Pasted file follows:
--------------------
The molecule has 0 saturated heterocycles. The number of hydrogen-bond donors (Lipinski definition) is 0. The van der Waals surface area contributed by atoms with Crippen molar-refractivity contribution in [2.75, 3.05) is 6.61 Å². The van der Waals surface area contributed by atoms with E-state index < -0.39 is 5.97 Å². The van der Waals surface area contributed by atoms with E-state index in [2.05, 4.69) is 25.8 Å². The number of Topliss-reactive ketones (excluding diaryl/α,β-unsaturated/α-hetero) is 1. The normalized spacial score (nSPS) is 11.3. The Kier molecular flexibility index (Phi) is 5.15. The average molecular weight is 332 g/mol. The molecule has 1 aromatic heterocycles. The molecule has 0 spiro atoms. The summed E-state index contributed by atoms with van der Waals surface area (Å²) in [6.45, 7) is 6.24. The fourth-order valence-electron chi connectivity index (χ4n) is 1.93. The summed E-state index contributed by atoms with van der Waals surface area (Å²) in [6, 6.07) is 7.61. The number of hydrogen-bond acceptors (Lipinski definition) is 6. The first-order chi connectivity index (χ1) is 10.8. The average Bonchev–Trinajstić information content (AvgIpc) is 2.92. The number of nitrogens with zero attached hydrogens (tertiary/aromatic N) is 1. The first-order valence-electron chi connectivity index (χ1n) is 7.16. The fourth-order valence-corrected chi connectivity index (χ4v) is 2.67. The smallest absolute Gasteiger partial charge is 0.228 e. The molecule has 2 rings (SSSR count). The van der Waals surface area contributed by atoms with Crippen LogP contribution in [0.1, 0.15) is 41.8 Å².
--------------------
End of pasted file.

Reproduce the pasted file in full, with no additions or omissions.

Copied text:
The molecule has 0 saturated heterocycles. The number of hydrogen-bond donors (Lipinski definition) is 0. The van der Waals surface area contributed by atoms with Crippen molar-refractivity contribution in [2.75, 3.05) is 6.61 Å². The van der Waals surface area contributed by atoms with E-state index < -0.39 is 5.97 Å². The van der Waals surface area contributed by atoms with E-state index in [2.05, 4.69) is 25.8 Å². The number of Topliss-reactive ketones (excluding diaryl/α,β-unsaturated/α-hetero) is 1. The normalized spacial score (nSPS) is 11.3. The Kier molecular flexibility index (Phi) is 5.15. The average molecular weight is 332 g/mol. The molecule has 1 aromatic heterocycles. The molecule has 0 spiro atoms. The summed E-state index contributed by atoms with van der Waals surface area (Å²) in [6.45, 7) is 6.24. The fourth-order valence-electron chi connectivity index (χ4n) is 1.93. The summed E-state index contributed by atoms with van der Waals surface area (Å²) in [6, 6.07) is 7.61. The number of hydrogen-bond acceptors (Lipinski definition) is 6. The first-order chi connectivity index (χ1) is 10.8. The average Bonchev–Trinajstić information content (AvgIpc) is 2.92. The number of nitrogens with zero attached hydrogens (tertiary/aromatic N) is 1. The first-order valence-electron chi connectivity index (χ1n) is 7.16. The fourth-order valence-corrected chi connectivity index (χ4v) is 2.67. The smallest absolute Gasteiger partial charge is 0.228 e. The molecule has 2 rings (SSSR count). The van der Waals surface area contributed by atoms with Crippen LogP contribution in [0.1, 0.15) is 41.8 Å².